Thursday, March 15, 2007

I want a shoehorn, the kind with teeth

The blogosphere is full of posts by reasonably intelligent people pooh-poohing anthropogenic global warming (AGW). They cite anecdotal evidence for local cooling and sea level stasis, every bit as relevant as the anecdotal evidence for local warming and sea level rise trotted out by the other side. They look askance at the admittedly scattered plot of temperature rise vs. time (Figure 1). The messianic fervour with which the AGW propagandists push totalitarian 'solutions' to the problem pushes them to deny that AGW exists, in the same way as William Jennings Bryan was pushed into denying evolution by the way it was abused to justify Prussian militarism and robber-baron capitalism.

Figure 1: HadCRUT3 Global Temperature Data Set

Why are scientists convinced, in the main, that the AGW hypothesis is correct? It is not because of some spotty y = mx + b fit to a curve of surface temperature vs. atmospheric [CO2](Figure 2). It is because there is a very clear mechanism by which increasing atmospheric carbon dioxide concentration should increase surface temperatures, as sure as eggs are eggs. This mechanism is dependent on fundamental physical laws that are as incontrovertible as anything can be in this crazy mixed up world of ours.

Figure 2: y = mx + b ono

In many ways AGW is the converse of continental drift. For hundreds of years, anyone with eyes could see, and say: 'Hey! This bulge in Brazil fits perfectly into the Bight of Benin!' But for hundreds of years, scientists quite properly pooh-poohed the idea of continents moving around. There was no plausible mechanism for this to happen. As soon as evidence for a mechanism arrived, so did continental drift as a reputable theory. With AGW, the lump in South America might not look very much like the dint in Africa, but the mechanism is so good that any claim that it isn't happening is bound to look like clutching as straws.

Here is the mechanism:

Energy cannot be created or destroyed. Therefore, the energy in the sunlight incident on the Earth has to be balanced by the energy in the light re-radiated by the Earth, or the temperature of the Earth will increase.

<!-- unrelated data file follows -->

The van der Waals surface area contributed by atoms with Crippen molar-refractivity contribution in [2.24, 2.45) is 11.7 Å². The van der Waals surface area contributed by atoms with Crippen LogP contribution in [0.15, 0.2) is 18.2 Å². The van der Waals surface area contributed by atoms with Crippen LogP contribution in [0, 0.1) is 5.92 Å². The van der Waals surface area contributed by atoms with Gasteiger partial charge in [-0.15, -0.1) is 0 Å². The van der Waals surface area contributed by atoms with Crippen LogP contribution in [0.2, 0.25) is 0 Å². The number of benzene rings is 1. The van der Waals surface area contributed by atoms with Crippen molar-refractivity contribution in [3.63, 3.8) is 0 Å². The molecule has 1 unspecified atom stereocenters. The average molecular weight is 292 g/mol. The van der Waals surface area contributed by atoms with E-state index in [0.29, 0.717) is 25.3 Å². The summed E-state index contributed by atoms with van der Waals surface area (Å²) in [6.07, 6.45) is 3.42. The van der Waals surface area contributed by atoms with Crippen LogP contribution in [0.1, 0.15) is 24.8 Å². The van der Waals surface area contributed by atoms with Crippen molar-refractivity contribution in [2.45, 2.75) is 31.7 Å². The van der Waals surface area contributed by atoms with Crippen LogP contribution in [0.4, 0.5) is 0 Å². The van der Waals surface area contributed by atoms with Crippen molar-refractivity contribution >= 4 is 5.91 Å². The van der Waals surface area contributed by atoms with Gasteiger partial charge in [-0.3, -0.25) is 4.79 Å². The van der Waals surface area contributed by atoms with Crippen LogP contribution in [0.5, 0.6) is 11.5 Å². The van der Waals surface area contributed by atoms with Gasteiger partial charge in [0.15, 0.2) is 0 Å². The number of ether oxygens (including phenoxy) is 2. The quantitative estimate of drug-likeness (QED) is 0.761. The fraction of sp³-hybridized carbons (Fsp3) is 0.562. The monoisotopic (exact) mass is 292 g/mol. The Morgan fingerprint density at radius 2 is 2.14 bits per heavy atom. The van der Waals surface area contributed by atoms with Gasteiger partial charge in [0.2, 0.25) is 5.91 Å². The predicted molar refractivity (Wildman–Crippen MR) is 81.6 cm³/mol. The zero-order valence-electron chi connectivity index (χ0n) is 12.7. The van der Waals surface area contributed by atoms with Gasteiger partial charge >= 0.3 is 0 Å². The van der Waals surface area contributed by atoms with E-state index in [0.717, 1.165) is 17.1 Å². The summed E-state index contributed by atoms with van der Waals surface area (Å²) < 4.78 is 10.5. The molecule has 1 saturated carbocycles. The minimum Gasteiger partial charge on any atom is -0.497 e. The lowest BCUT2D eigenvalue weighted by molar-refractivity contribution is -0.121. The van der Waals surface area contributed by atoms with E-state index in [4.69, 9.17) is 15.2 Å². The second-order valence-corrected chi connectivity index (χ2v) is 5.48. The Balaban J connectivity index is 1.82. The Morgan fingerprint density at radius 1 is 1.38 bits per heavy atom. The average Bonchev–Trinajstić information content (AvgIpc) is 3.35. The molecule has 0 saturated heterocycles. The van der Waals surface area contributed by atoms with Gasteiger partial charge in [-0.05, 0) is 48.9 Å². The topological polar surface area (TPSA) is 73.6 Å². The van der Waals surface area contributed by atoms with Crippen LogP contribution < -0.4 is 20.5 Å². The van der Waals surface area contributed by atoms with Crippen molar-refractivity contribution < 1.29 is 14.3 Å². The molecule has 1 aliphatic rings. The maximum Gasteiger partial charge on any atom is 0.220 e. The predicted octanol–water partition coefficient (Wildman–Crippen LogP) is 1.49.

The sun sends all kinds of electromagnetic radiation out in all directions, some of which impacts the Earth, as shown in Figure 3.

Figure 3: Radiation Incident on the Earth

The difference between the upper dotted line (sunlight at the top of the atmosphere) and the lower solid line (sunlight at the bottom of the atmosphere) is the first lot of energy we need to worry about. Part of it looks like it is scattered back into space (the general fact that the solid line is lower than the dotted line) and part of it goes into increasing the kinetic energy of various molecules floating around in the air (those are all the little dimples in the solid line). These molecules (mostly water) can then knock into other molecules and increase the general kinetic energy- that is, the temperature- of the air. The more scatterers there are in the air- dust, soot, water droplets, etc.- the more energy will be scattered away, and the more water vapour (mostly) there is, the more the atmosphere will be heated directly. But on average, the solid line should not change much over time.

Now, what happens to the solid line when it reaches the earth’s surface? Either it will be reflected, and zip back off into space, or it will be adsorbed. This will be very variable indeed, and will depend on where the clouds are (they count as surface), and where the snow is, etc. Nobody is at all sure how this balance between reflection and adsorption will respond to an increase in global temperature, but a reasonable guess might be that it is likely to stay about the same.

The adsorbed energy heats the Earth’s surface. But because the whole thing has to balance to keep the Earth’s temperature the same, it has to go somewhere: and where it goes is the energy radiated by a black body heated to a not-terribly-high temperature, as shown in Figure 4.

Figure 4: Heat radiated by Earth cf. Black Body curve

The heavy green line is the theoretical curve for a black body at 255 K, and the narrower green line is observational data from an area of the Pacific ocean at about 290 K. Now you can see the bending signal of carbon dioxide! This is the big dip in the middle of the Pacific ocean curve. This dip is the rational basis for being fretty about carbon dioxide. If the dip caused by carbon dioxide gets bigger, the total area of the curve has to increase to balance the average energy coming in with the energy being radiated out. Let’s say the dip increases to where it takes up an extra 10% of the total area under the curve: the surface temperature then has to increase by a factor of approximately the fourth root of 1.1, an increase of about 6 K. 10% is of course a ruinously gloom and doom eyeballing estimate by me that probably requires a quintupling of carbon dioxide concentration, so people are worried about an increase rather less than that.